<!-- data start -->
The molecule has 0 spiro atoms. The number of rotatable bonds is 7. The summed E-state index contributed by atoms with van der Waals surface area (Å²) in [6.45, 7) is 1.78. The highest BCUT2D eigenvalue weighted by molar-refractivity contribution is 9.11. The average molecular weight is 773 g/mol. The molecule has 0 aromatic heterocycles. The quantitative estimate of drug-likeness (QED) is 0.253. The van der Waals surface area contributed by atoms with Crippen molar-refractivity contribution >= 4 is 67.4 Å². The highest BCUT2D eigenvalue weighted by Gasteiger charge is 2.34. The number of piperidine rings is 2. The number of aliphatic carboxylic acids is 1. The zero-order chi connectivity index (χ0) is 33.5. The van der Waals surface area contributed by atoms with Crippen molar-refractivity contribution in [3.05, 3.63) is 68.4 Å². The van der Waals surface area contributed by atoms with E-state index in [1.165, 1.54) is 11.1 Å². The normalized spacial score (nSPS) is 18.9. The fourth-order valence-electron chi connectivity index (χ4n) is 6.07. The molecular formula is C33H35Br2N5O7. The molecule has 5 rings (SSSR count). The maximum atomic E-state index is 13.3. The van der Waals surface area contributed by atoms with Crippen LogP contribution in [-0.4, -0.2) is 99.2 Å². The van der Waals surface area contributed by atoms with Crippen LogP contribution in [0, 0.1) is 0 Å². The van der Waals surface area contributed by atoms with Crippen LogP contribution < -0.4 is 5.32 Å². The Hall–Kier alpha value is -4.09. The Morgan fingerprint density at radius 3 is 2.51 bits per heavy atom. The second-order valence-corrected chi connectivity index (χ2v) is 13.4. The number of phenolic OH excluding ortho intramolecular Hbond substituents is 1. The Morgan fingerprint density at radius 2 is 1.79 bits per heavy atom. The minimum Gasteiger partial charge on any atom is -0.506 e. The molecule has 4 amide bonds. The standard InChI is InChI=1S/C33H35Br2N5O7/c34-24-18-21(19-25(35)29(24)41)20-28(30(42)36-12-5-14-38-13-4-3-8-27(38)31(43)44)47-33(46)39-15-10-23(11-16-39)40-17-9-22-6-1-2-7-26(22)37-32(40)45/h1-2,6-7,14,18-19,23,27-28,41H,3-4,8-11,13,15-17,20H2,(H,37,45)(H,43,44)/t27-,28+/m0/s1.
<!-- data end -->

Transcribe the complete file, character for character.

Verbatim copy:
The molecule has 0 spiro atoms. The number of rotatable bonds is 7. The summed E-state index contributed by atoms with van der Waals surface area (Å²) in [6.45, 7) is 1.78. The highest BCUT2D eigenvalue weighted by molar-refractivity contribution is 9.11. The average molecular weight is 773 g/mol. The molecule has 0 aromatic heterocycles. The quantitative estimate of drug-likeness (QED) is 0.253. The van der Waals surface area contributed by atoms with Crippen molar-refractivity contribution >= 4 is 67.4 Å². The highest BCUT2D eigenvalue weighted by Gasteiger charge is 2.34. The number of piperidine rings is 2. The number of aliphatic carboxylic acids is 1. The zero-order chi connectivity index (χ0) is 33.5. The van der Waals surface area contributed by atoms with Crippen molar-refractivity contribution in [3.05, 3.63) is 68.4 Å². The van der Waals surface area contributed by atoms with E-state index in [1.165, 1.54) is 11.1 Å². The normalized spacial score (nSPS) is 18.9. The fourth-order valence-electron chi connectivity index (χ4n) is 6.07. The molecular formula is C33H35Br2N5O7. The molecule has 5 rings (SSSR count). The maximum atomic E-state index is 13.3. The van der Waals surface area contributed by atoms with Crippen LogP contribution in [-0.4, -0.2) is 99.2 Å². The van der Waals surface area contributed by atoms with Crippen LogP contribution in [0, 0.1) is 0 Å². The van der Waals surface area contributed by atoms with Crippen LogP contribution < -0.4 is 5.32 Å². The Hall–Kier alpha value is -4.09. The Morgan fingerprint density at radius 3 is 2.51 bits per heavy atom. The second-order valence-corrected chi connectivity index (χ2v) is 13.4. The number of phenolic OH excluding ortho intramolecular Hbond substituents is 1. The Morgan fingerprint density at radius 2 is 1.79 bits per heavy atom. The minimum Gasteiger partial charge on any atom is -0.506 e. The molecule has 4 amide bonds. The standard InChI is InChI=1S/C33H35Br2N5O7/c34-24-18-21(19-25(35)29(24)41)20-28(30(42)36-12-5-14-38-13-4-3-8-27(38)31(43)44)47-33(46)39-15-10-23(11-16-39)40-17-9-22-6-1-2-7-26(22)37-32(40)45/h1-2,6-7,14,18-19,23,27-28,41H,3-4,8-11,13,15-17,20H2,(H,37,45)(H,43,44)/t27-,28+/m0/s1.